The next logical question would be, if margins were not so high, how did the government manage to garner an estimated amount of INR 1.96 lakh crores by way of an auction of only 31 mines that were auctioned in 2015? We must look at the context of the auctions. The bidding in the auction was decided by the following factors—

1. Perceived (actual) shortage of coal in the country
2. Uncertainty about imported coal price and availability
3. Committed expenditure in fixed assets like power/steel plants that were ready for production, but the allocated blocks were cancelled.
4. Uncertainty about the future availability of coal blocks.

All the above factors led to ‘irrational bidding’ for most of the blocks. The following points support this:

(a) The auctioned blocks were supposed to have produced 56 million tons. But, on an average, they are producing only 16 million tons per annum so far. In fact, a number of blocks haven’t even started production.
(b) Some allottees went to the court with a view to somehow wriggle out of the hole they had gotten themselves into.

Ironically for 9 blocks put on auction during the 4th round in 2016, there were hardly any takers. No auction took place thereafter though there are still 120 blocks. If the CAG’s calculations were extrapolated, then there would still be around INR 3.13 lakh crore tied up in these blocks. If there was a margin of INR 295 per ton, then why were there no takers?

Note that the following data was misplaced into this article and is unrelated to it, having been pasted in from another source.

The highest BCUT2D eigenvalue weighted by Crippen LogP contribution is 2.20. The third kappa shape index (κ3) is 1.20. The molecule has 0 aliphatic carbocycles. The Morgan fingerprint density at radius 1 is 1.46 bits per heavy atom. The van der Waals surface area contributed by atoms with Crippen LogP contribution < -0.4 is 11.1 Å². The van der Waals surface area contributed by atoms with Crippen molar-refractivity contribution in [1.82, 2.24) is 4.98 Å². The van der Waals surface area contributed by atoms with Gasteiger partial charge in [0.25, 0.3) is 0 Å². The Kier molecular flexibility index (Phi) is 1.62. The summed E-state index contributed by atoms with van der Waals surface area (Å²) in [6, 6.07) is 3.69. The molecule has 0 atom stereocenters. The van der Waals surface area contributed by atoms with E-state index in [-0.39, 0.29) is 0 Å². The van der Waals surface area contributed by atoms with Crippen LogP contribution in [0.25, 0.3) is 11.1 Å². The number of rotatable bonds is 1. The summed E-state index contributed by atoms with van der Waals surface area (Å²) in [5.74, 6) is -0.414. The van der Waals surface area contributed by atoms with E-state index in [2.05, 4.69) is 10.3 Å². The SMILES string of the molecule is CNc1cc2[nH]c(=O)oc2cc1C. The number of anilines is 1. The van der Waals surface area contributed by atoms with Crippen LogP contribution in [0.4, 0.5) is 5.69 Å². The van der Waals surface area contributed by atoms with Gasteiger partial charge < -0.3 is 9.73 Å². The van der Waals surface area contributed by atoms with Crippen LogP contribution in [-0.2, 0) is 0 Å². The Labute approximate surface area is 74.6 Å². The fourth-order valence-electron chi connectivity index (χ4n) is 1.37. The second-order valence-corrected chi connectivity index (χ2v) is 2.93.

What the CAG could not visualise was the impact of Coal India production on the price of coal available in India. As the production of coal increased, and as the availability improved, the auction price of Coal India came down substantially. This affected the desire of the entrepreneurs to go for coal blocks. The so-called margin of INR 295 as determined by the CAG was not available. As argued earlier, it is a debatable point whether such a margin was ever available on every block. By clubbing all the blocks together in deciding the ‘right’ and the ‘wrong’, enormous damage was done. The fact that some of the blocks were auctioned for more than INR 295 per ton does not justify the determination of ‘windfall’ for all the blocks. Like a true auditor (and not an accountant), details should have been worked out for each block. Averages do not work in such situations.